System safety analysis comprises the following steps: identify and classify potential hazards and associated avoidance requirements, translate safety requirements into engineering requirements, design assessment and trade-off support to the ongoing design, assess the design’s relative compliance to requirements and document findings, direct and monitor specialized safety testing, and monitor and review test and field issues for safety trends.

The first step in hazard analysis is to identify and classify all the potential system failures. FMECA and FTA provide the necessary data. Table 1 shows an example and explains how the failure class is determined.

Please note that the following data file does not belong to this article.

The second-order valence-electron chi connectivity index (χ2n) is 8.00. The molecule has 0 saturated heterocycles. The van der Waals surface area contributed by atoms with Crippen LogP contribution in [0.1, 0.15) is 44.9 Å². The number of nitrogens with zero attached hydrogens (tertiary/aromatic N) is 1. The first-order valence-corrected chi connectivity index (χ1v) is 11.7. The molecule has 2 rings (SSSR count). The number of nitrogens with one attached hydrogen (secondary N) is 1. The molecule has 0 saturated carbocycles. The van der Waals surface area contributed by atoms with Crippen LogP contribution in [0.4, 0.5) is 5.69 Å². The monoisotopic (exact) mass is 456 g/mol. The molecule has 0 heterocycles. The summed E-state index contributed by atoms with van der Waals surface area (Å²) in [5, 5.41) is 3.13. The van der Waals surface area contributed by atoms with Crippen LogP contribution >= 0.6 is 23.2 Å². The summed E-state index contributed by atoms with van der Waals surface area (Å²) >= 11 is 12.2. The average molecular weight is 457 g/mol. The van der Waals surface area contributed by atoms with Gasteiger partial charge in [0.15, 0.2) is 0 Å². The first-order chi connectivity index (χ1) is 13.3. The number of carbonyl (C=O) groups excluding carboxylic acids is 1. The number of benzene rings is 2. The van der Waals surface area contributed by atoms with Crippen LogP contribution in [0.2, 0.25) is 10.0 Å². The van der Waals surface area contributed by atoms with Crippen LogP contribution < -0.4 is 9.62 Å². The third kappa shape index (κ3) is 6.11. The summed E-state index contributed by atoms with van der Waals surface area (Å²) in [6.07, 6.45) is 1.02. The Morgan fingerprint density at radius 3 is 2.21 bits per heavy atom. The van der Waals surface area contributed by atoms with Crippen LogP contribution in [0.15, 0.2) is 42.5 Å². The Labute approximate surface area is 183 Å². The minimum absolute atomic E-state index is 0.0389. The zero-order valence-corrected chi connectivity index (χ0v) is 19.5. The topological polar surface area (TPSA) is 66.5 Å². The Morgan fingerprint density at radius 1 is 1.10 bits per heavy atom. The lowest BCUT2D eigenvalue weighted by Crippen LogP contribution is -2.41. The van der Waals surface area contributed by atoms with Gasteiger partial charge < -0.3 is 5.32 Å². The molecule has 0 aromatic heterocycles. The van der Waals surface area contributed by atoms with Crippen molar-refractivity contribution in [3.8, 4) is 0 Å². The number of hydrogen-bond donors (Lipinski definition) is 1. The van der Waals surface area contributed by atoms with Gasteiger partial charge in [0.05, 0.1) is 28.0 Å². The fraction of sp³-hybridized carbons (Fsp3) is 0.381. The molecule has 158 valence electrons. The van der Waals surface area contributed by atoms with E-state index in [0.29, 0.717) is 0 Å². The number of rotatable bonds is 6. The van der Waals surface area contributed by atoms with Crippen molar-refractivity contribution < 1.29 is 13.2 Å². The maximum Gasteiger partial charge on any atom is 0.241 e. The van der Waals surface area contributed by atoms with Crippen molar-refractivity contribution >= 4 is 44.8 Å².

This table shows the identification and severity classification of all potential system-level failures.
Eliminated Negligible Marginal Critical Catastrophic
No safety impact. Does not significantly reduce system safety. Required actions are within the operator’s capabilities. Reduces the capability of the system or operators to cope with adverse operating conditions. Can cause major illness, injury, or property damage. Significantly reduces the capability of the system or the operator’s ability to cope with adverse conditions to the extent of causing serious or fatal injury to several people. Total loss of system control resulting in equipment loss and/or multiple fatalities.

The next step determines each system-level failure’s frequency occurrence (see Table 2). This data comes from the failure rates calculated in the course of the reliability prediction, which I covered in my two-part article “Product Reliability” (Circuit Cellar 268–269, 2012) and in “Quality and Reliability in Design” (Circuit Cellar 272, 2013).